One of my observations from time spent with BigBible was that humour and vulnerability are the core posts that are read/shared, whilst I always know that the sermons and teaching that I hear that come from a place of vulnerability are the ones that I connect with as I hear others sharing from a place of struggle. Over the past couple of years I’ve heard the name Brené Brown (including I think via Greenbelt), so this year I decided to buy the book … so much so I ended up buying the book twice (two different covers!).
Brené has spent 12 years researching ‘shame’, of which vulnerability is a core part .. and in 2010 made herself vulnerable in giving a TED talk on ‘the power of vulnerability’ – which she describes as giving herself a ‘vulnerability hangover’ for days afterwards .. I recognise that from every job interview, speaking engagement, media spot, publication … anywhere where you put your thoughts out for public consumption. She describes vulnerability as ‘being all in’ – the need to walk into the arena, without necessarily knowing the outcome, with ‘courage and a willingness to engage’. ‘Daring greatly’ is about showing up and letting ourselves be seen.. and acknowledging ‘shame’ and feelings of ‘worthlessness’ so that we can ‘get in the ring’ and deal/engage. See her TED talk:
I shared bits and pieces with people online – and yes, I have an interest in what makes people share – I’m currently reading about memes and sharing online in order to add a new chapter to my PhD thesis ready for publication. My first share was:
Vulnerability is based on mutuality and requires boundaries and trust. It’s not oversharing, it’s not purging, it’s not indiscriminate disclosure, and it’s not celebrity-style social media information dumps. Vulnerability is about sharing our feelings and our experiences with people who have earned the right to hear them. Being vulnerable and open is mutual and an integral part of the trust-building process (my emphasis).
On the many occasions when I have sought to encourage people to be ‘authentic’ online, I have clearly added that there is a need for wisdom in what to share, rather than an unedited purging in what is a public forum, and includes taking responsibility for what we post online (I have a half-written article on anonymity online):
The fear of being vulnerable can unleash cruelty, criticism, and cynicism in all of us. Making sure we take responsibility for what we say is one way that we can check out intentions. Dare greatly and put your name on your posted comments online. If you don’t feel comfortable owning it, then don’t say it. And if you’re reading this and you have control over online sites that allow comments, then you should dare greatly and make users sign in and use real names, and hold the community responsible for creating a respectful environment.
One of the things that Beyond Chocolate encourages us to think about is our ‘gremlins’ – in what ways are our heads telling us we’re not good enough, not worth it, won’t manage it:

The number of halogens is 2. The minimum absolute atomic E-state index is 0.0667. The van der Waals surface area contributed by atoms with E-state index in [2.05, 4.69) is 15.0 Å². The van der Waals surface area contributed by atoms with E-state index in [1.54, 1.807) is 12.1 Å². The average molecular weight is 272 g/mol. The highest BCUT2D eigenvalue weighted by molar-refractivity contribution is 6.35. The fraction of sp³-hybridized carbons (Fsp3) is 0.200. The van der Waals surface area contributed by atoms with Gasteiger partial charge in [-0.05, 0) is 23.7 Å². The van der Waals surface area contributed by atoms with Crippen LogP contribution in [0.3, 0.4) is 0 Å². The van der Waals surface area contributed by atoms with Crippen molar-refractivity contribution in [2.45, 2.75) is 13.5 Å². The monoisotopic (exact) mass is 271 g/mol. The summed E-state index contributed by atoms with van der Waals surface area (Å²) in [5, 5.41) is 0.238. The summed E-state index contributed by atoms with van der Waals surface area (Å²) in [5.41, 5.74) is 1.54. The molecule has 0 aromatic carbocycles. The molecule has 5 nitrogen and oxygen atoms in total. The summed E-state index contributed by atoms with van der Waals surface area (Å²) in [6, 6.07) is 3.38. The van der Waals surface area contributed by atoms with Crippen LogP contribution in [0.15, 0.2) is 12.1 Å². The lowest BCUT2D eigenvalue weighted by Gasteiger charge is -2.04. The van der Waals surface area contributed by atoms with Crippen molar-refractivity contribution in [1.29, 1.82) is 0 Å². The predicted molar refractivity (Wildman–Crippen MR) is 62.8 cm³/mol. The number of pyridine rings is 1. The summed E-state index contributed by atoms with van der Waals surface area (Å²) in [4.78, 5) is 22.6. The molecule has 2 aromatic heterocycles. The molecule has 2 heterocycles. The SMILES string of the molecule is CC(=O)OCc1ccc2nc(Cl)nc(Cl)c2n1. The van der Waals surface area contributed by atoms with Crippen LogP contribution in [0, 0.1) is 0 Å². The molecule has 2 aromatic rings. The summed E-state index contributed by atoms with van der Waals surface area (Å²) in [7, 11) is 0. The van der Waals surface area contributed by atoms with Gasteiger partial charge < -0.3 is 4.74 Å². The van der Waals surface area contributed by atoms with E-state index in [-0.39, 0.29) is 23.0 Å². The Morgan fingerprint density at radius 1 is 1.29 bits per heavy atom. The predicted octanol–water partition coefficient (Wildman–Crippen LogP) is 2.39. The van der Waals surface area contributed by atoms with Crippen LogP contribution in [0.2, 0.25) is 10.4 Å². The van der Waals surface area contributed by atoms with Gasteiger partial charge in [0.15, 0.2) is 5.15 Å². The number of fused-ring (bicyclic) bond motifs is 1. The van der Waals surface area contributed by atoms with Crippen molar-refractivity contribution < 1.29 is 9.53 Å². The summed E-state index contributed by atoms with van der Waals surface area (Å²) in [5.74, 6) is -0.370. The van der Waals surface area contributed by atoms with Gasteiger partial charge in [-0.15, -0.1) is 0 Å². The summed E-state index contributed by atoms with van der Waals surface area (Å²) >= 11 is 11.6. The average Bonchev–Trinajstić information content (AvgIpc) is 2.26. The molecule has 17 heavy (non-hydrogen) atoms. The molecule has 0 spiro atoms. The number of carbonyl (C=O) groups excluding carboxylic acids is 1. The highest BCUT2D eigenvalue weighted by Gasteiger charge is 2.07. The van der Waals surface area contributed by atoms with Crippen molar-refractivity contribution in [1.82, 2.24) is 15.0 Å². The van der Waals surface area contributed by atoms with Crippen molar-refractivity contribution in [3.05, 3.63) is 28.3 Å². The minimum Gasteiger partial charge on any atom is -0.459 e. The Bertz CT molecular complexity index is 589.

Brené Brown shares her own gremlins… I recognise some of those!
Also, looking forward to Gathering of Women Leaders next weekend, and trying to help women understand that leadership doesn’t necessarily mean a job title, shared this:
I have come to believe that a leader is anyone who holds her-or-himself accountable for finding potential and processes. The term has nothing to do with position, status, or number of direct reports.
Talking about women’s roles, this is interesting:
Also interestingly, having originally started researching women, research into male roles provided insights into societal pressures to ‘man up’, be ‘the knight on the white horse’. For our culture, it has become de rigeur to be ‘too cool to care’, especially for young people (which goes some way to explain the number of students seeking to not care about their degrees), or as adults, we seek coolness by the titles that we gain, or, conversely, our nonconformity.
Having seen this post on Facebook earlier in the day, we were having discussions about aspirations versus reality, and I came across this on p.176
If we want to isolate the problems and develop transformation strategies, we have to hold our aspirational values up against what I call our practiced values – how we actually live, feel, behave, and think. Are we walking our talk? Answering this can get very uncomfortable.
PP 178-179 cover examples of aspirational values – in this case by parents – and how in unconscious ways the lack of role modelling means that children are told one thing, but see another, and therefore don’t learn those values. There’s lots more interesting stuff in this book, but I’ll finish with a share from the final chapter on ‘Wholehearted Parenting’, as over the last couple of years I’ve talked to a lot of parents with Raising Children in a Digital Age, and as academics, we talk about declining student resilience:
… and I’ve gained some insights into Grounded Theory! Plenty to chew on in this book from a personal, professional and academic perspective.